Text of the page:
• Mid- and small-cap U.S. equities represent a significant piece of the global market, but they are overlooked by many international investors, particularly in Europe.
• Historically, the S&P MidCap 400® and S&P SmallCap 600® have outperformed many global equity markets. However, the performance of many active funds investing in mid- and small-cap U.S. equities has been disappointing.
• With index-linked vehicles such as exchange-traded funds (ETFs) arising in recent years to offer low-cost, passive exposures to mid and small caps, global investors may find it timely to consider a passive allocation.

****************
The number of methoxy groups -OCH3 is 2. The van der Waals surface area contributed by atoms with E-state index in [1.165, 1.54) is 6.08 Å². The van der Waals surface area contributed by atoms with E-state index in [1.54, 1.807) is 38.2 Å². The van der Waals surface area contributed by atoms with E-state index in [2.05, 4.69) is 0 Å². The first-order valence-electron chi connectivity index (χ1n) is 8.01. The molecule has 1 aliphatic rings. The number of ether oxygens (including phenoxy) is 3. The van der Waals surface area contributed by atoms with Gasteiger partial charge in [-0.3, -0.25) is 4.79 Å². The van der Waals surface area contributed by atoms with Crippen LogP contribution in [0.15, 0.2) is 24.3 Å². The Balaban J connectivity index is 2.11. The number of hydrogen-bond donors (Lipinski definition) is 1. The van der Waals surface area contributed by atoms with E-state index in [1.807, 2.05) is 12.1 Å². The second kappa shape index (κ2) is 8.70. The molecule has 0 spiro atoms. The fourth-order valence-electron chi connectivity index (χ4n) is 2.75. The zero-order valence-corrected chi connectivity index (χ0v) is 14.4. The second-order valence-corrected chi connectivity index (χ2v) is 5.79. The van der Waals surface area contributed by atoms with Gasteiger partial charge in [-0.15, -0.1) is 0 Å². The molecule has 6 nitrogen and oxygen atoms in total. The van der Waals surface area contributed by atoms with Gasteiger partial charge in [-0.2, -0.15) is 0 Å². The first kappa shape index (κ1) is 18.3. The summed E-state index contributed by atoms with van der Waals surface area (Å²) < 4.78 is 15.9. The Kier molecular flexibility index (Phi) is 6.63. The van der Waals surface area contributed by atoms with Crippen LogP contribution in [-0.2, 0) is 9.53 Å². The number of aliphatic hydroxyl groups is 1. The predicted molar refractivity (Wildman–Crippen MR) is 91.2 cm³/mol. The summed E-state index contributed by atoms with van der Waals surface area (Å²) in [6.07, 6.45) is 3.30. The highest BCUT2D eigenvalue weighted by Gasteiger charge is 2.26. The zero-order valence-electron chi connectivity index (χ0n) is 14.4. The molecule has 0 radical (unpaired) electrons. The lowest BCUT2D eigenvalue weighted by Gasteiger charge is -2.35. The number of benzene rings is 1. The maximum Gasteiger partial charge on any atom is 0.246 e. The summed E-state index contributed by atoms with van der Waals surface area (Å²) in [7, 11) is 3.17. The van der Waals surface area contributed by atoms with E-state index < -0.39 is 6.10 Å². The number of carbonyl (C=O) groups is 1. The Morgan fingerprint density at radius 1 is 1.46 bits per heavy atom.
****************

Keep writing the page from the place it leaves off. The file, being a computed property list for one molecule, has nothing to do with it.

• We examine the benefits of exploring the U.S. equities market beyond large caps from a European investor’s perspective and with a focus on S&P Dow Jones Indices’ S&P MidCap 400 and S&P SmallCap 600.
Investors the world over have made allocations to U.S. stocks, which include some of the world’s largest companies. Ex-U.S. investors appear to have explored little beyond the so-called “blue chips,” however.
As shown later, European fund investors, in particular, have minimal exposure to small or mid-sized U.S. equities. This lack of interest is puzzling, not least as they represent significant market segments in absolute terms; the S&P MidCap 400 alone has a market capitalization similar to the entire French stock market, while, in combination, the S&P MidCap 400 and S&P SmallCap 600 are roughly the same size as the UK’s stock market.